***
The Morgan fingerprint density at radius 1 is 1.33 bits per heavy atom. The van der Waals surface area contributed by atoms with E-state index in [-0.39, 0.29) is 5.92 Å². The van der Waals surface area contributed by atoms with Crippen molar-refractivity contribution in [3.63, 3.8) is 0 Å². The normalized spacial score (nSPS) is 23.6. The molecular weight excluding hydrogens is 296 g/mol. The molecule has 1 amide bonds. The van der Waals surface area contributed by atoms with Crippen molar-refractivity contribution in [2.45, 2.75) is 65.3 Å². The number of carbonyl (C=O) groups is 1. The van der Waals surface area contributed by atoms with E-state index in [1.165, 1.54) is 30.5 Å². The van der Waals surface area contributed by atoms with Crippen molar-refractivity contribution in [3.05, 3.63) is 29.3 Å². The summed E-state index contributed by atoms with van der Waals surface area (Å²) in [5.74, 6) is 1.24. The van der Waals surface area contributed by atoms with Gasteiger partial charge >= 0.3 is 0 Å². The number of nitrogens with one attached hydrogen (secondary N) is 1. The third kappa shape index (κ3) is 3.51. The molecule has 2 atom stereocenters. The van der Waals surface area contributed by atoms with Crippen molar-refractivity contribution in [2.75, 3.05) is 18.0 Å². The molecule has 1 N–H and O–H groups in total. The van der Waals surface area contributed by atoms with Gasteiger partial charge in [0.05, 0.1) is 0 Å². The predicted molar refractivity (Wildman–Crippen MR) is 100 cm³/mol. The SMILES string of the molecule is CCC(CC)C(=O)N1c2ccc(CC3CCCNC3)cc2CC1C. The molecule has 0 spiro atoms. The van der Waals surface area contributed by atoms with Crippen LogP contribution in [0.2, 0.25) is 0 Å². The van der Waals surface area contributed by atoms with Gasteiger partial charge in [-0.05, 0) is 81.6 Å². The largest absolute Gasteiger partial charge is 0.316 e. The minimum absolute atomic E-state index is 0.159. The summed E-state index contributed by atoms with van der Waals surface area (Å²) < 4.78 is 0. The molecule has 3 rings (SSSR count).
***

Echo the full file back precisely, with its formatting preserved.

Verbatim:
The Morgan fingerprint density at radius 1 is 1.33 bits per heavy atom. The van der Waals surface area contributed by atoms with E-state index in [-0.39, 0.29) is 5.92 Å². The van der Waals surface area contributed by atoms with Crippen molar-refractivity contribution in [3.63, 3.8) is 0 Å². The normalized spacial score (nSPS) is 23.6. The molecular weight excluding hydrogens is 296 g/mol. The molecule has 1 amide bonds. The van der Waals surface area contributed by atoms with Crippen molar-refractivity contribution in [2.45, 2.75) is 65.3 Å². The number of carbonyl (C=O) groups is 1. The van der Waals surface area contributed by atoms with E-state index in [1.165, 1.54) is 30.5 Å². The van der Waals surface area contributed by atoms with Crippen molar-refractivity contribution in [3.05, 3.63) is 29.3 Å². The summed E-state index contributed by atoms with van der Waals surface area (Å²) in [5.74, 6) is 1.24. The van der Waals surface area contributed by atoms with Gasteiger partial charge >= 0.3 is 0 Å². The number of nitrogens with one attached hydrogen (secondary N) is 1. The third kappa shape index (κ3) is 3.51. The molecule has 2 atom stereocenters. The van der Waals surface area contributed by atoms with Crippen molar-refractivity contribution in [2.75, 3.05) is 18.0 Å². The molecule has 1 N–H and O–H groups in total. The van der Waals surface area contributed by atoms with Gasteiger partial charge in [0.05, 0.1) is 0 Å². The predicted molar refractivity (Wildman–Crippen MR) is 100 cm³/mol. The SMILES string of the molecule is CCC(CC)C(=O)N1c2ccc(CC3CCCNC3)cc2CC1C. The molecule has 0 spiro atoms. The van der Waals surface area contributed by atoms with Crippen LogP contribution in [0.2, 0.25) is 0 Å². The van der Waals surface area contributed by atoms with Gasteiger partial charge in [-0.05, 0) is 81.6 Å². The largest absolute Gasteiger partial charge is 0.316 e. The minimum absolute atomic E-state index is 0.159. The summed E-state index contributed by atoms with van der Waals surface area (Å²) < 4.78 is 0. The molecule has 3 rings (SSSR count).